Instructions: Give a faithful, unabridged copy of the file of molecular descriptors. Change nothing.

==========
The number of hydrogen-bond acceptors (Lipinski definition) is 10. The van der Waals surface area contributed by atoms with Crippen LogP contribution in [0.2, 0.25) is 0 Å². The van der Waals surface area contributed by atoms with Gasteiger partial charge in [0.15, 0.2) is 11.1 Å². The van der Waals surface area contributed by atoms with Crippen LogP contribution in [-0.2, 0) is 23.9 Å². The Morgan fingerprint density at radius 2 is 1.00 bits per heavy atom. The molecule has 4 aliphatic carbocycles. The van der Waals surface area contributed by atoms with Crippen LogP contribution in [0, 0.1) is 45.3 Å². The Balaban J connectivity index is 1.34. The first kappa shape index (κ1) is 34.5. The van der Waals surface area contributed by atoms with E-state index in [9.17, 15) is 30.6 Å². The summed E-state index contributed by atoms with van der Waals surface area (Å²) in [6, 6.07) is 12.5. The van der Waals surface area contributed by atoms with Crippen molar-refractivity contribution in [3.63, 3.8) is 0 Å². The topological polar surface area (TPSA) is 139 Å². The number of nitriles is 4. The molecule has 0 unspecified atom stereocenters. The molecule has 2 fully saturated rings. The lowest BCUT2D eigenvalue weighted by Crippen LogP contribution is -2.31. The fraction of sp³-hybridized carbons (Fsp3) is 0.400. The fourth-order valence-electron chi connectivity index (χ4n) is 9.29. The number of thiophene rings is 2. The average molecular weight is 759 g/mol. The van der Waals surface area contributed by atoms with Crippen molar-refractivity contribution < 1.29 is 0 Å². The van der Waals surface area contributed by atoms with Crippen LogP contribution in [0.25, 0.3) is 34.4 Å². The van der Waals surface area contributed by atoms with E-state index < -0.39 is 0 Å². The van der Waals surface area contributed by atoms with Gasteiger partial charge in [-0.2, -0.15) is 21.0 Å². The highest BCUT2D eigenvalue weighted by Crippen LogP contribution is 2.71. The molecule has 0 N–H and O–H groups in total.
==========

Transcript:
The number of hydrogen-bond acceptors (Lipinski definition) is 10. The van der Waals surface area contributed by atoms with Crippen LogP contribution in [0.2, 0.25) is 0 Å². The van der Waals surface area contributed by atoms with Gasteiger partial charge in [0.15, 0.2) is 11.1 Å². The van der Waals surface area contributed by atoms with Crippen LogP contribution in [-0.2, 0) is 23.9 Å². The Morgan fingerprint density at radius 2 is 1.00 bits per heavy atom. The molecule has 4 aliphatic carbocycles. The van der Waals surface area contributed by atoms with Crippen LogP contribution in [0, 0.1) is 45.3 Å². The Balaban J connectivity index is 1.34. The first kappa shape index (κ1) is 34.5. The van der Waals surface area contributed by atoms with E-state index in [9.17, 15) is 30.6 Å². The summed E-state index contributed by atoms with van der Waals surface area (Å²) in [6, 6.07) is 12.5. The van der Waals surface area contributed by atoms with Crippen molar-refractivity contribution in [3.63, 3.8) is 0 Å². The topological polar surface area (TPSA) is 139 Å². The number of nitriles is 4. The molecule has 0 unspecified atom stereocenters. The molecule has 2 fully saturated rings. The lowest BCUT2D eigenvalue weighted by Crippen LogP contribution is -2.31. The fraction of sp³-hybridized carbons (Fsp3) is 0.400. The fourth-order valence-electron chi connectivity index (χ4n) is 9.29. The number of thiophene rings is 2. The average molecular weight is 759 g/mol. The van der Waals surface area contributed by atoms with Crippen molar-refractivity contribution < 1.29 is 0 Å². The van der Waals surface area contributed by atoms with Crippen LogP contribution in [0.25, 0.3) is 34.4 Å². The van der Waals surface area contributed by atoms with E-state index < -0.39 is 0 Å². The van der Waals surface area contributed by atoms with Gasteiger partial charge in [-0.2, -0.15) is 21.0 Å². The highest BCUT2D eigenvalue weighted by Crippen LogP contribution is 2.71. The molecule has 0 N–H and O–H groups in total.